The Victorian Government also announced on Wednesday that the State of Disaster will be renewed until 11.59pm on 13 September 2020, bringing it into line with the existing State of Emergency declaration. That means the current restrictions, the State of Disaster and the State of Emergency can be aligned as Victoria sets out its roadmap.

Updated resources

As the pandemic continues, a range of new and updated support and resources for services were released in the past week. These include:

Aged care: funding and inspections

The Commonwealth Government announced an additional $563.3 million to continue to support the aged care sector’s response to COVID-19. The package includes an additional $245 million to extend the COVID-19 Support Payment for all residential aged care providers and an additional $154.5 million for a third Workforce Retention Payment based on employment at 30 November 2020.

The funding also includes an extension to the temporary 30 per cent increase to the viability supplement in residential and home care and the 30 per cent increase in the residential care homeless supplement to 28 February 2021. The VHA called for an extension to this supplement in its Commonwealth Budget 2020/21 pre-budget submission, available here. Services can view the new rates in the updated Schedule of Subsidies and Supplements. Providers should also note that updates to the Schedules of Fees and Charges for 20 September 2020 will be advised separately.

The Aged Care Quality and Safety Commission last week announced that it is undertaking unannounced site visits to residential aged care services. The focus of the site visits is to ensure services are adhering to infection control arrangements including safe PPE protocols. The site visits are monitoring visits, and are not a performance assessment. The Commission will not undertake these infection control site visits with services that have known positive cases of COVID-19. More information on the infection control spot checks can be found here.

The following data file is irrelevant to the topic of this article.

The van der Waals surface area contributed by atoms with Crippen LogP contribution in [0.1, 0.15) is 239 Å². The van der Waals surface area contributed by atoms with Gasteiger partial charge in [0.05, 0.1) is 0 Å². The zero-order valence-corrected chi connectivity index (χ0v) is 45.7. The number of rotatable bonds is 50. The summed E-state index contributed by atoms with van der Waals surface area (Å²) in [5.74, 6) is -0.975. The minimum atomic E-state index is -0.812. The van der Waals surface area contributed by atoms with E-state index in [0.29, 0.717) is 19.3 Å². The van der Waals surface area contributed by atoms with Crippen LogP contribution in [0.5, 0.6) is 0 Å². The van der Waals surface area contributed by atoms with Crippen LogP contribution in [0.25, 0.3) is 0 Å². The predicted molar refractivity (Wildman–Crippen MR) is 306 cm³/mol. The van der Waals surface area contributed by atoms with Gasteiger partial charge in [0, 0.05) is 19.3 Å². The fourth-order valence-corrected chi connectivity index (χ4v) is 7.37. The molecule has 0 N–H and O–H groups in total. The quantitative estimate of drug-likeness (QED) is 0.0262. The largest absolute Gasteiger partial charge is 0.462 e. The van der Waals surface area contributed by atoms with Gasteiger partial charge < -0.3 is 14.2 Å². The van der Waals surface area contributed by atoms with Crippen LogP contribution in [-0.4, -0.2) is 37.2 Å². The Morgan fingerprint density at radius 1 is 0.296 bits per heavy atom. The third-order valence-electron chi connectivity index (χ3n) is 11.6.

The Victorian Aged Care Response Centre made a range of announcements and marked a month since its inception. For the first time since the Response Centre began operating there is only 1 facility categorised as high risk; there were 13 facilities in the Response Centre’s ‘high risk’ category in early August when the Centre first began operating. This signals that the situation in aged care is improving, mirroring the broader case trend in Victoria. The Response Centre also announced:

  • work with private industry, the Victorian Government and regulators to secure storage containers, rubbish collection, incinerators and safe disposal and processing of the waste. Waste has increased due to the amount of PPE required for staff implementing the increased measures to strengthen infection control. The Victorian EPA has also produced a clinical waste fact sheet to assist providers
  • an Isolated and Quarantined Staff document which provides advice on the role, responsibilities and activities these staff members can provide, as well as support that can be provided from residential aged care facilities
  • updated information and resources for residential aged care facilities on preparing communications.

Thursday 10 September

Victorian Government reveals roadmap for easing of restrictions

The Victorian Government has set out the roadmap for easing restrictions in the state, with a slow and gradual process to mitigate the risk of a third wave of infections. Stage 4 restrictions will be extended for a further 2 weeks, with the hope to have no restrictions before Christmas. However, moving between the stages is contingent upon reaching certain rolling case average milestones.